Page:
Pluralizing Global Mental Health: Care, crisis, and critique
The 2022 Edinburgh Centre for Medical Anthropology biennial conference explores global mental health, as a movement, an institution, and a set of concepts. Globally, mental health is said to be in crisis and in urgent need of action. The COVID-19 pandemic has further accelerated the language of crisis, with the pandemic fallout seen to cause both a “tsunami” of mental health problems as well as fears of even less funding being devoted to mental health than before. The 2022 EdCMA conference invites contributions from across the social, health and behavioural sciences that explore global mental health care, its alleged crisis and its critiques.
The development of global mental health as an area for the attention of researchers, policy makers and implementers has gained momentum and become a sustained focus globally. This can be traced to several interlinking factors: concerns with the ‘disability burden’ of mental health disorders; the emergence of efforts to build an evidence base; a focus on human rights for people with psychosocial disabilities; political advocacy for greater resources; and attempts to ‘scale up’ mental health initiatives across the globe, amongst others.
In this conference, we open up GMH to greater scrutiny. Global mental health is partly defined by its nebulous boundaries – as a movement, an academic concern, a means for generating global concern, and to attract investment. As an academic field, GMH has porous boundaries. It traverses multiple disciplines, tracing back to developments in cross-cultural psychiatry and medical anthropology; but being advanced by developments in epidemiology, implementation sciences and public health, and incorporation into development interventions.
As a field of study, or series of concerns, then, GMH is open to different disciplinary interventions. Amongst these, medical anthropology plays a central role – studying its emergence as a field; opening new understandings around familial, community and institutional practices of care; foregrounding local concerns and advocating for contextually relevant mental health systems and modes of amelioration; and offering critique of the very idea of the notion of GMH as such.
Similarly, perspectives from transcultural psychiatry, critical psychiatry, mad studies, and other social science and practice-based disciplines (e.g. psychology, psychiatry, nursing, social work) have long questioned the global validity of key psychiatric and mental health conceptions of ‘distress’ and interventions. In sum, the current landscape of GMH gives rise to a non-exhaustive set of questions that we invite scholars to reflect upon at the conference:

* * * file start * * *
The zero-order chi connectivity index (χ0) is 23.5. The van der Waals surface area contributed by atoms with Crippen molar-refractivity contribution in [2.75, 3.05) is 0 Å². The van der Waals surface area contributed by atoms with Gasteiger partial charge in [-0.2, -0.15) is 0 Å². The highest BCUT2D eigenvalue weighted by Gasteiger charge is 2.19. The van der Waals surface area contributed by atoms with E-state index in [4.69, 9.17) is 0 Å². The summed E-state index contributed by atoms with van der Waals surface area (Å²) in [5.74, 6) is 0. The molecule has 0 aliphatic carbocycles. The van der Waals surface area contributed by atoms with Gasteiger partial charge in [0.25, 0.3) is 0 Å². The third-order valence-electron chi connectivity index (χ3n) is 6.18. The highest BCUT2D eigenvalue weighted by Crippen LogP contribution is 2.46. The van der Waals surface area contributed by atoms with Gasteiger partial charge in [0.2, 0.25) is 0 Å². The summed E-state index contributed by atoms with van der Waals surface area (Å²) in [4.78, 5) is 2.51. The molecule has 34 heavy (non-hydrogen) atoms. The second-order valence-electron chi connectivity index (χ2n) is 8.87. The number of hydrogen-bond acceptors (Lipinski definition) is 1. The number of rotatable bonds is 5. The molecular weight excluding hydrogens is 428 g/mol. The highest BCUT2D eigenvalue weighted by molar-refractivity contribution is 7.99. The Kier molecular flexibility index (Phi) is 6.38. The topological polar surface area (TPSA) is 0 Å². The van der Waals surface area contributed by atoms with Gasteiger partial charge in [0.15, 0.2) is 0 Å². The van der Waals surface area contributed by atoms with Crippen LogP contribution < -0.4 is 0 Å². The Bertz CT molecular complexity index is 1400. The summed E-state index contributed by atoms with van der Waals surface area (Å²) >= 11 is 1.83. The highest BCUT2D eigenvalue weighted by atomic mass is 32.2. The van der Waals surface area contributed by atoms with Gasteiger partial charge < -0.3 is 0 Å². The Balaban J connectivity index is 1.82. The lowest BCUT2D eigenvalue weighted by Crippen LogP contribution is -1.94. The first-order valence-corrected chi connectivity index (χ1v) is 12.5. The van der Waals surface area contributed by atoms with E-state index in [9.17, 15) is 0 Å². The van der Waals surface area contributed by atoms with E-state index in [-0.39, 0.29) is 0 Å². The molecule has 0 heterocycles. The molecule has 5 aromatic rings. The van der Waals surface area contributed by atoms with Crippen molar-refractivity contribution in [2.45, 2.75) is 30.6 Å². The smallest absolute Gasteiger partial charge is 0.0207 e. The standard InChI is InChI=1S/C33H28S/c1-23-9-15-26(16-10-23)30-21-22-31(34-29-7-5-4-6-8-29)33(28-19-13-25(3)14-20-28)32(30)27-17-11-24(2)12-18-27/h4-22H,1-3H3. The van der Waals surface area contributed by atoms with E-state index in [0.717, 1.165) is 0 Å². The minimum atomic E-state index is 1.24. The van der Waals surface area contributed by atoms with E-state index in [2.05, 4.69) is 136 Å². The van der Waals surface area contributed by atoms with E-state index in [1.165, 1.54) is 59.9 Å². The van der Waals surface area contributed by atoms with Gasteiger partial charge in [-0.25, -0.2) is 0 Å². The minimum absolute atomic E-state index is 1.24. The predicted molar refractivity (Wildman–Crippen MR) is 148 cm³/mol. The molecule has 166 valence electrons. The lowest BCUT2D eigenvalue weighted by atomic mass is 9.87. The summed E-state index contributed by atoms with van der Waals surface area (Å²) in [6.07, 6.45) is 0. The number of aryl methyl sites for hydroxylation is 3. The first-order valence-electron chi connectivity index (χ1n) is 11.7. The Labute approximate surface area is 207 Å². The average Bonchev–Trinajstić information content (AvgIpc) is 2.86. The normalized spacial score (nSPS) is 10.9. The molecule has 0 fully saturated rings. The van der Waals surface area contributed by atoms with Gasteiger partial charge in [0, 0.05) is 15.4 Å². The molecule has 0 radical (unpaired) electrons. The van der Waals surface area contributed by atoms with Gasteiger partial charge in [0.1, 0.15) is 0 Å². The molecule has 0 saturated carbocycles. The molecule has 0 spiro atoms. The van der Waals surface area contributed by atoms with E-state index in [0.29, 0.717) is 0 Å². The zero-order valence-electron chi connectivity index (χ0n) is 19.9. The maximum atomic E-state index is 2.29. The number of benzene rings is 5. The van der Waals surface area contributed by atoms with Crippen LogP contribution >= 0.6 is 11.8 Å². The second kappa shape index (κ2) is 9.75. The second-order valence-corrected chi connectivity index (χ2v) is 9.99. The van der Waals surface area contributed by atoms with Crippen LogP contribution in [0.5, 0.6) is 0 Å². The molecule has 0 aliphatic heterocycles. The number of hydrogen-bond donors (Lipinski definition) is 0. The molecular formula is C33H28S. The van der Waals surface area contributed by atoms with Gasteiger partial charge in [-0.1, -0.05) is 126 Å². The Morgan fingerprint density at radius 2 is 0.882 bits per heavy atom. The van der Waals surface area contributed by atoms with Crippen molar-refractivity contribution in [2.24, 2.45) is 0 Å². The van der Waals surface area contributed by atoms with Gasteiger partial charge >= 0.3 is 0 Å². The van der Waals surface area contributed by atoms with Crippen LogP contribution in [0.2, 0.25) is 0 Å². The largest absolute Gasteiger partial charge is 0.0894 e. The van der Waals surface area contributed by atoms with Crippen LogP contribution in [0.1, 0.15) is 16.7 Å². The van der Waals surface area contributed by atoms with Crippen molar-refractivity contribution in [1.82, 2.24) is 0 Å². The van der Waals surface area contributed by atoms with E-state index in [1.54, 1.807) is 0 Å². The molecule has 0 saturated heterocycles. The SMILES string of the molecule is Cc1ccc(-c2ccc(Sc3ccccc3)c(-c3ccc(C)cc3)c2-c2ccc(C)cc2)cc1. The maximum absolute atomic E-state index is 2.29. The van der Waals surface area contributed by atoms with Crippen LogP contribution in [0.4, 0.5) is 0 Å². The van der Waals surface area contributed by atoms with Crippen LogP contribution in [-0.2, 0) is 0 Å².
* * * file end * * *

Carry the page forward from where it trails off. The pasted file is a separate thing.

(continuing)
- What do we mean by “global” in GMH?
- What are the implications, intellectual and practical, of evoking the notion of crisis along mental health?
- What is the range of operation of GMH initiatives – research, policy programmes, delivery of mental health care?
- How has the Covid pandemic impacted global mental health strategies, if at all?
- How is ‘evidence’ generated – and what happens in its creation, use, deployment, and contestation?
- What are the relationships between care and expertise?
- What does it mean in practice to collaborate across disciplines to investigate issues in GMH? What are the issues of disciplinary power within research practice (fieldwork, writing) and collaboration?
- How are problems pertaining to mental health posed in the arts? How does artistic expression and performance relate to amelioration and experience in relation to GMH?
- How might we decolonise GMH as an intellectual project and global, hegemonic intervention?
We welcome contributions from diverse disciplines, including the arts, that critically engage with and advance our understandings of mental health across social conditions and global contexts. Participation from early career researchers and people with lived experience of mental health difficulties is particularly encouraged.
- Dr Orkideh Behrouzan (SOAS)
- Professor Dr Angela Garcia (Stanford)
- Dr Junko Kitanaka (Keio University)
- Dr Shubha Ranganathan (Indian Institute of Technology, Hyderabad)
- Dr Richard Rechtman (EHESS)